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It’s been about three months since its last update, and now the next release candidate for Adobe Camera Raw is here. If you’ve been waiting on support for the Panasonic LUMIX GH4, Camera Raw 8.5 now gives you the opportunity to do so. Along with it, a few more cameras from Olympus, Nikon, and Canon are added into the mix, receiving raw image support in the program; if you’re just getting into photography, editing the raw image files is one of the best things you can possibly do for your photos, so GH4 users out there should definitely give this update a look.

Unfortunately, like the last time, there’s no word on an update coming to Lightroom at all, so we’ll have to wait and see where that goes. Adobe Camera Raw 8.5 RC is now out for both Photoshop and Creative Cloud. Check out what else is featured – including new lens profiles, bug fixes, and software modifications – after the jump.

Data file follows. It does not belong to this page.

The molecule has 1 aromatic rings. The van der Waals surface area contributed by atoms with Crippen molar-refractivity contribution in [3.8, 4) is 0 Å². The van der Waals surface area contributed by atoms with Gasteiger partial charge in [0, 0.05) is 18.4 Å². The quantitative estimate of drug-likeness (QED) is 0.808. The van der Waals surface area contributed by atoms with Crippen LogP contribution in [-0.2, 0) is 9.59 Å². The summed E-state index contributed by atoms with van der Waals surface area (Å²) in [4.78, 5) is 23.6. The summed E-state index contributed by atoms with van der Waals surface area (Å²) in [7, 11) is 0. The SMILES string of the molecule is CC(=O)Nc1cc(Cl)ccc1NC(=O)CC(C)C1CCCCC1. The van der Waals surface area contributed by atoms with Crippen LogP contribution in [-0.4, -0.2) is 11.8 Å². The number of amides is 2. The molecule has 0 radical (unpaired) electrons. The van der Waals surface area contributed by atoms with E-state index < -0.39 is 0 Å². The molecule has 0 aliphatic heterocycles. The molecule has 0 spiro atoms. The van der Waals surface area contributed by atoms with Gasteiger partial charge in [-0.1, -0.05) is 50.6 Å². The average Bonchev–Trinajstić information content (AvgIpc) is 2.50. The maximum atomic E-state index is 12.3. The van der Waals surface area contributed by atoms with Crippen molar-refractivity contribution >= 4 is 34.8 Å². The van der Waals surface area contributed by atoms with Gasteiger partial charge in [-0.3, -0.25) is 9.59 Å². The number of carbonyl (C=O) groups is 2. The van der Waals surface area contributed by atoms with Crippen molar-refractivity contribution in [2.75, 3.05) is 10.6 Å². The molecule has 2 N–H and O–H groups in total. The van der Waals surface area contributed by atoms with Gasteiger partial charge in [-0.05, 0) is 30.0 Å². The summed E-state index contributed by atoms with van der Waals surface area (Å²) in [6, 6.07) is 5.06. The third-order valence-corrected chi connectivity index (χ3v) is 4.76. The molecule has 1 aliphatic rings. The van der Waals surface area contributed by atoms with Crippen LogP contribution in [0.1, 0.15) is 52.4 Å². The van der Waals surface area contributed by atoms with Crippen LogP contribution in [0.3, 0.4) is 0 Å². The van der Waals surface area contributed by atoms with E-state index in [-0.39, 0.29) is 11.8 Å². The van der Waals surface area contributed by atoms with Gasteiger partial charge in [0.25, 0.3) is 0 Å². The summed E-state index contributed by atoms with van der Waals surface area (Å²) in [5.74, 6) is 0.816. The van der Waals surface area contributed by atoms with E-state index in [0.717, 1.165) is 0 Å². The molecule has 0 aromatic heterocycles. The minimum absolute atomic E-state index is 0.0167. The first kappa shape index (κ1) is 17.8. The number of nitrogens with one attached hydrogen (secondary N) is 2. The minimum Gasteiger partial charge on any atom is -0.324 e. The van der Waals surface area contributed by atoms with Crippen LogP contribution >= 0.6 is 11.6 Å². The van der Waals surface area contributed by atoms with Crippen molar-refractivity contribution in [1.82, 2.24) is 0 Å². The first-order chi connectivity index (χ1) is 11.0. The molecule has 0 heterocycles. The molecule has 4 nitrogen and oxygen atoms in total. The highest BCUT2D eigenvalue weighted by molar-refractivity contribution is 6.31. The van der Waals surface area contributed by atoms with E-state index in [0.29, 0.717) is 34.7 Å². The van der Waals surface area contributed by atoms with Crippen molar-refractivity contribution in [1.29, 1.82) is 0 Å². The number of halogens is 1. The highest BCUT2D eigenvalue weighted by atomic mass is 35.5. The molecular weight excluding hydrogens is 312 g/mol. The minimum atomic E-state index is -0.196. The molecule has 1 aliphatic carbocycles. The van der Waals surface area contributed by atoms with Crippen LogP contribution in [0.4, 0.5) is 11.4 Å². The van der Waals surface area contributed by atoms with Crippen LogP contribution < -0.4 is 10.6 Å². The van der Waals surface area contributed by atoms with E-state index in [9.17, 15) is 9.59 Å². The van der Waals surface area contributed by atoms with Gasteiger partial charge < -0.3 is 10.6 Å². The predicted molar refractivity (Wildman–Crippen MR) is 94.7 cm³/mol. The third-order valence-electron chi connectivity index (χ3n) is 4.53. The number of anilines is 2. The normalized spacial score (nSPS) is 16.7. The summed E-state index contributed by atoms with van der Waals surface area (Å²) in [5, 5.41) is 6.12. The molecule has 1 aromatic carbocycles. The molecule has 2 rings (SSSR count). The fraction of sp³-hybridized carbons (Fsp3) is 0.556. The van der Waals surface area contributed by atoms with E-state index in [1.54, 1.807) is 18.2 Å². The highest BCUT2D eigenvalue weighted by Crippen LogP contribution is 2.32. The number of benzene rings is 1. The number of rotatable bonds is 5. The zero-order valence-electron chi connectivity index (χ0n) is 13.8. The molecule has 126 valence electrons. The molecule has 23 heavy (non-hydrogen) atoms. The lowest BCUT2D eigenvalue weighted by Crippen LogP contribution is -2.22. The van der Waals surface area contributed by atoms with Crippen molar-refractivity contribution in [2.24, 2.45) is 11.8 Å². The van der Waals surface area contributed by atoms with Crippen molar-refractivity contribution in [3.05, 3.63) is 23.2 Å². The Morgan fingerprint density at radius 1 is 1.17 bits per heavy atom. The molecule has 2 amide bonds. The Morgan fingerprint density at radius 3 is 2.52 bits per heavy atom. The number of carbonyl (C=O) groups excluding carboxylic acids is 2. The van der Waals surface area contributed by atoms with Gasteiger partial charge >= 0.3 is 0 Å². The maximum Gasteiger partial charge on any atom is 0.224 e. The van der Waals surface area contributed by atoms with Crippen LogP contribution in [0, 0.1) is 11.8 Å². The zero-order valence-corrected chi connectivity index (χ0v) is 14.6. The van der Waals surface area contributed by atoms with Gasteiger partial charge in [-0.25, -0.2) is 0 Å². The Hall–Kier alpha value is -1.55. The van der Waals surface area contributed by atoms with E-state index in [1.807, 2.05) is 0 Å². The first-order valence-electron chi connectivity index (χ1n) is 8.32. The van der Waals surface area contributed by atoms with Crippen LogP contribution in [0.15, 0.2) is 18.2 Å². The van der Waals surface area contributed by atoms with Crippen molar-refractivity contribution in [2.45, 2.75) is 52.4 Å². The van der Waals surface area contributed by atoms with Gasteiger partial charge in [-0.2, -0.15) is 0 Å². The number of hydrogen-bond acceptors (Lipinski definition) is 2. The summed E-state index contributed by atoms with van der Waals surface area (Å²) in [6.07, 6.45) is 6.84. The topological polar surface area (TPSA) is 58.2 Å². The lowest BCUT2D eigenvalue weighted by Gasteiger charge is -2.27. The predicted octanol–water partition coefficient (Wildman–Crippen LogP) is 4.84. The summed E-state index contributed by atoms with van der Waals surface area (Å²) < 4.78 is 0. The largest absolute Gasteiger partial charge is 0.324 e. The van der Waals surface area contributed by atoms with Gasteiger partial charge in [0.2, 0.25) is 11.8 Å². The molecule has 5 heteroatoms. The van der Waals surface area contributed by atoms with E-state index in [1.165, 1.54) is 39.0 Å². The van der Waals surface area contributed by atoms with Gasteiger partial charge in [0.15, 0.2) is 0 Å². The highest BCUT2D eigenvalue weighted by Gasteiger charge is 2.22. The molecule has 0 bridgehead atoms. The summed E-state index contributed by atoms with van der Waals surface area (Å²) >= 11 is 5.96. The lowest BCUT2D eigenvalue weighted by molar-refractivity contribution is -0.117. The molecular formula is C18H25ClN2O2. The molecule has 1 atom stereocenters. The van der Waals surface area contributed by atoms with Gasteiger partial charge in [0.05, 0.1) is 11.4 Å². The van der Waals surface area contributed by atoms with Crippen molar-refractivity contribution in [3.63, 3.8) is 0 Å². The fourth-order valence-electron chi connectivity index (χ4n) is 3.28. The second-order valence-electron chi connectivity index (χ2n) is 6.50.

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Instagram’s 6.0 Update Finally Brings Real Editing Tools to the Social Networking App

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Instagram hasn’t really been much of a photography app, lately. When it started off, it was a great way for the average smartphone user to give their photos a vintage Polaroid look. But with how popular it’s gotten, especially after its acquisition by Facebook, Instagram’s been keeping more of a focus on social networking than it has on actual photo editing. Today, a new update just released for the app that might change all that.